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Unexpected results of research on format and parallelism

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I regularly advise writers to use grammatical parallelism and visual formatting to influence document quality. (Use the links if you don’t know what I mean.) But I saw some evidence presented by colleagues at a recent conference that led me to refine that advice. Here’s the bottom line for those who don’t want the details:

  1. Use both parallelism and format to improve readability reading efficiency and accurate identification and recall of information.
  2. Use format alone to improve readability reading efficiency and accurate identification and recall of information.
  3. Don’t use parallelism alone to improve readability accurate identification and recall of information.

It pains me to offer you #3. It runs counter to what I’ve long held to be true. I suspect that’s true for many of you as well. But I can’t ignore the evidence. Ugh. Details below.

July 22, 2014 Update: I’ve tweaked the wording of my guidance based on more investigation of related research. See this post for details.

Some Background on the Research

The researchers did two studies where they asked people to read documents and then tested their recall by asking multiple-choice content questions without allowing them to look back at the documents.

Study 1. To test the effect of grammatical parallelism and visual formatting on readability, 100 people read a version of a passage from Ordnance Instructions for the United States Navy from 1866. (This limited the possibility of influence based on previous knowledge.)  There were 4 document versions: (a) parallel [P+] and formatted [V+], (b) parallel and unformatted, (c) nonparallel and formatted, and (d) nonparallel and unformatted.

They found that accuracy was most affected by visual formatting and not much at all by grammatical parallelism. These results are the basis for my first two pieces of advice at the beginning of this post.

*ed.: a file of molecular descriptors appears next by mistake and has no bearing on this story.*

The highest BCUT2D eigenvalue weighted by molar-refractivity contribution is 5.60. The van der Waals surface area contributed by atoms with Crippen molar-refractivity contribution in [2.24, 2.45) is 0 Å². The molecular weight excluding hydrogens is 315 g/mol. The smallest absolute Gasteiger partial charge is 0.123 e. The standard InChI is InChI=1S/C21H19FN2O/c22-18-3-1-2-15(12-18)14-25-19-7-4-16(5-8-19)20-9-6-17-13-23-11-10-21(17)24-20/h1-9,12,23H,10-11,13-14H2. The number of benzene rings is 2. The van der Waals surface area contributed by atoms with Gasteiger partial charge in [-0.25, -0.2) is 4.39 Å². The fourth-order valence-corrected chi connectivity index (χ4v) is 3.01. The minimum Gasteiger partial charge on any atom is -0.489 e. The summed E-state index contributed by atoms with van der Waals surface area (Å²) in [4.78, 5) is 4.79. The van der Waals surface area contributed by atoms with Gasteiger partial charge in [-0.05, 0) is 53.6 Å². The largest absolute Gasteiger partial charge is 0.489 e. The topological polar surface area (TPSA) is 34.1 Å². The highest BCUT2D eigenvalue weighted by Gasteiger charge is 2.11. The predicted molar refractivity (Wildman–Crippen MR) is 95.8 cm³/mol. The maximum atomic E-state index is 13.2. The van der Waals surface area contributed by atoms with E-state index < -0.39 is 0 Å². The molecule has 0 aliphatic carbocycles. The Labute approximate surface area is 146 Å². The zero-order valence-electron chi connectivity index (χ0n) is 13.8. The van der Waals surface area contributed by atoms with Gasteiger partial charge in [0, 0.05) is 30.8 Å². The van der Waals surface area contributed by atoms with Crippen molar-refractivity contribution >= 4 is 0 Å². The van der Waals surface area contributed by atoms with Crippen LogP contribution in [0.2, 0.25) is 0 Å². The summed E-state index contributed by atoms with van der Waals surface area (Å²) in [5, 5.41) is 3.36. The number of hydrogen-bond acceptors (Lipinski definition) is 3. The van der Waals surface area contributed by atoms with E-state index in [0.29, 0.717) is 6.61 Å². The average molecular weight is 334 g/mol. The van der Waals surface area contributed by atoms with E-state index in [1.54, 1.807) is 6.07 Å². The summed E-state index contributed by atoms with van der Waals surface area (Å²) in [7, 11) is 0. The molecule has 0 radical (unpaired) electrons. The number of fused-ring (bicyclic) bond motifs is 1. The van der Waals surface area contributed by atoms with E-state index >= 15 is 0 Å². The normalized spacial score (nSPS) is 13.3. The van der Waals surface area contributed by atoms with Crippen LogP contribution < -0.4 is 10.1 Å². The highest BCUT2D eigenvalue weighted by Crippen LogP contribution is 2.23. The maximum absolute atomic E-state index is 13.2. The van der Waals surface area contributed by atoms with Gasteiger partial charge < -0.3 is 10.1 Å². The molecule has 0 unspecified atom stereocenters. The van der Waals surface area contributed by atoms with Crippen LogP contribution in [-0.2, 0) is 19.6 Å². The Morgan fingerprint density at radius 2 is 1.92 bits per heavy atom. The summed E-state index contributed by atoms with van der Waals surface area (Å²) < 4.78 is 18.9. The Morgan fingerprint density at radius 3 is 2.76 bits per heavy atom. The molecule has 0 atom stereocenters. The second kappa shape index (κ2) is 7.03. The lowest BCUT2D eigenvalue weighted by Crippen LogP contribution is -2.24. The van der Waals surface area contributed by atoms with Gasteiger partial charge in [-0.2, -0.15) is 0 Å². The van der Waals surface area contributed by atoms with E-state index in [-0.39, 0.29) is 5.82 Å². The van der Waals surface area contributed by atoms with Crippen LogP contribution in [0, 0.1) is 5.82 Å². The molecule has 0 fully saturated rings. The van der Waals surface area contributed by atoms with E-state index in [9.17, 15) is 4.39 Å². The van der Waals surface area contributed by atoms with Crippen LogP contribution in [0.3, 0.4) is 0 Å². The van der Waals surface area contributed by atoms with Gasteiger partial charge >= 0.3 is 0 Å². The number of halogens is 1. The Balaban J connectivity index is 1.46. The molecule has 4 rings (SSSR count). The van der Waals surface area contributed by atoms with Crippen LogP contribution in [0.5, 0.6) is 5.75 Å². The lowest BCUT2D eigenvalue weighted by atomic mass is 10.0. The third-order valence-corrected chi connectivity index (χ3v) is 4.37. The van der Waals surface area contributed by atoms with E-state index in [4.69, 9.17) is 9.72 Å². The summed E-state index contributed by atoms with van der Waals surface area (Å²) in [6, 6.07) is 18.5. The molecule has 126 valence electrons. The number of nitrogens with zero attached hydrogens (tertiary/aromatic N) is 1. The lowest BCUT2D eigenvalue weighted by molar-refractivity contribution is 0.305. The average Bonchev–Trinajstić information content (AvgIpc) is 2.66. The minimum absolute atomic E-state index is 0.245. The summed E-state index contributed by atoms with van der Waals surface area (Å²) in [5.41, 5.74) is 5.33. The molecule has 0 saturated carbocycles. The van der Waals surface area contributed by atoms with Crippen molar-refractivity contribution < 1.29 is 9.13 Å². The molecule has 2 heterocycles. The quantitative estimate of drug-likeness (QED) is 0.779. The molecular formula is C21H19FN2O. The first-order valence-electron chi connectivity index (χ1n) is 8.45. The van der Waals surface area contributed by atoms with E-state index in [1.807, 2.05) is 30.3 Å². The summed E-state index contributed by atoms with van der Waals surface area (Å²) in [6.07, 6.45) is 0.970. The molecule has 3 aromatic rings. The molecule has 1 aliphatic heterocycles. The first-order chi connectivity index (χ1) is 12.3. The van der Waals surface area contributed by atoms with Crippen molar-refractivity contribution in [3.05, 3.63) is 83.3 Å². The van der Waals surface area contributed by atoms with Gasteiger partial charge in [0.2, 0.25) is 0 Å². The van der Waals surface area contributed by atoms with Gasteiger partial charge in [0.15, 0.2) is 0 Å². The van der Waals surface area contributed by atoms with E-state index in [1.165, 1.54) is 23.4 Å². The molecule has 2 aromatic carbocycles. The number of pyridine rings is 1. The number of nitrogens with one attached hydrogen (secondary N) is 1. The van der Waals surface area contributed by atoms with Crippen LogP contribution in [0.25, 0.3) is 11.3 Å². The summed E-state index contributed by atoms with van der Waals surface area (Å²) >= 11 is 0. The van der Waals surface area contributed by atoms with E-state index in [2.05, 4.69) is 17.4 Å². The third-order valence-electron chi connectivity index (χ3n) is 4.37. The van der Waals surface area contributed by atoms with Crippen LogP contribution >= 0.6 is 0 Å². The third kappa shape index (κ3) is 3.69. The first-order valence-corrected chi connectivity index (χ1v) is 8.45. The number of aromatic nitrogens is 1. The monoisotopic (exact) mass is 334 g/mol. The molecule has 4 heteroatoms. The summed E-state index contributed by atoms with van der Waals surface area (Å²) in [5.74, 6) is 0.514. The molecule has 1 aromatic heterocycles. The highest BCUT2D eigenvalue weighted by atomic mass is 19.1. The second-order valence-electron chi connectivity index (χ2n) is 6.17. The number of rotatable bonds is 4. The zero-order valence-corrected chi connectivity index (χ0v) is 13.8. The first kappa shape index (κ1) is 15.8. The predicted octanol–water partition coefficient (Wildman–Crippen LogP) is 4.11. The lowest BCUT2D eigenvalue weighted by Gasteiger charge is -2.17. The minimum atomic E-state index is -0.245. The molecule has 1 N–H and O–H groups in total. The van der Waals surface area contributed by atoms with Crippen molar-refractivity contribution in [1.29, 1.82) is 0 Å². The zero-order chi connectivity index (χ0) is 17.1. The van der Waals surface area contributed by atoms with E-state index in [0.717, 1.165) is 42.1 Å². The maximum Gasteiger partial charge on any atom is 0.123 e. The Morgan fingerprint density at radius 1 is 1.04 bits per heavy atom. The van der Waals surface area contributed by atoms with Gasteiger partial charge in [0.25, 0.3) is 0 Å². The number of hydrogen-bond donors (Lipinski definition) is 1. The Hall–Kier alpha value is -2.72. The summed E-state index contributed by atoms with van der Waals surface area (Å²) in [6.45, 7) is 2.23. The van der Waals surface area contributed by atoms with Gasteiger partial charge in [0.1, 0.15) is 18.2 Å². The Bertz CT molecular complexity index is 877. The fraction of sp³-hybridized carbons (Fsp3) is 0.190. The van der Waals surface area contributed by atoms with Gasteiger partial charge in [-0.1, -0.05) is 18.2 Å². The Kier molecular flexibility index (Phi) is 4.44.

Study 2. To test the effect of grammatical parallelism and visual formatting on emotional response, 87 people read one of the four versions of the same passage from Study 1 followed by a question measuring their emotional response and then received either (a) parallel [Q+] or (b) nonparallel multiple-choice content questions again followed by a question measuring their emotional response.

They found the greatest inconsistency of emotional response in document versions without visual formatting and with grammatical parallelism of both the reading text and the multiple-choice questions. These results are the basis for my third piece of advice at the beginning of this post.

So What’s Wrong with Inconsistent Emotional Response?

If you’ve read this far, I’m pretty sure this is the question you’re asking. Here goes.

Unity is a fundamental quality of human perception. Humans actively seek and prefer experiences that we can interpret as unified. This idea from Gestalt psychology is one I wrote about extensively in a 1995 book on document design. The lack of unity or consistency in color is the reason Smashing Magazine used the website shown at right in its Ugly Showcase.

My colleagues, Nicole Amare and Alan Manning, argue that unity or consistency is especially important for types of textual elements they call “decoratives.” That includes grammatical parallelism (and color). Decoratives are aesthetic. Parallelism does not convey information itself. Rather, it evokes a feeling about that information. Many people describe parallel text with terms related to organization: tidy, orderly, tight, neat, uncluttered, etc. As Manning said,

Parallel but visually unformatted text evidently disrupts that unified feeling and is therefore less desirable.

Visually formatted but nonparallel text was not a problem, confirming visual format is far more salient to readers than parallelism. I suspect inconsistent feelings slow down cognitive processing and distract us from our quest for comprehension. I’ve long believed parallelism affects efficiency more than effectiveness in documents with a primarily informative function. But that research hasn’t been done — yet.

References

Amare, N. & Manning, A. (October, 2013). Grammatical and visual parallelism in business communication pedagogy. Association for Business Communication Convention, New Orleans, LA.

Amare, N. & Manning, A. (2013). A Unified Theory of Information Design: Visuals, Text & Ethics. Amityville, NY: Baywood.

Campbell, K.S. (1995). Coherence, Continuity & Cohesion: Theoretical Foundations for Document Design. Hillsdale, NJ: Lawrence Erlbaum.

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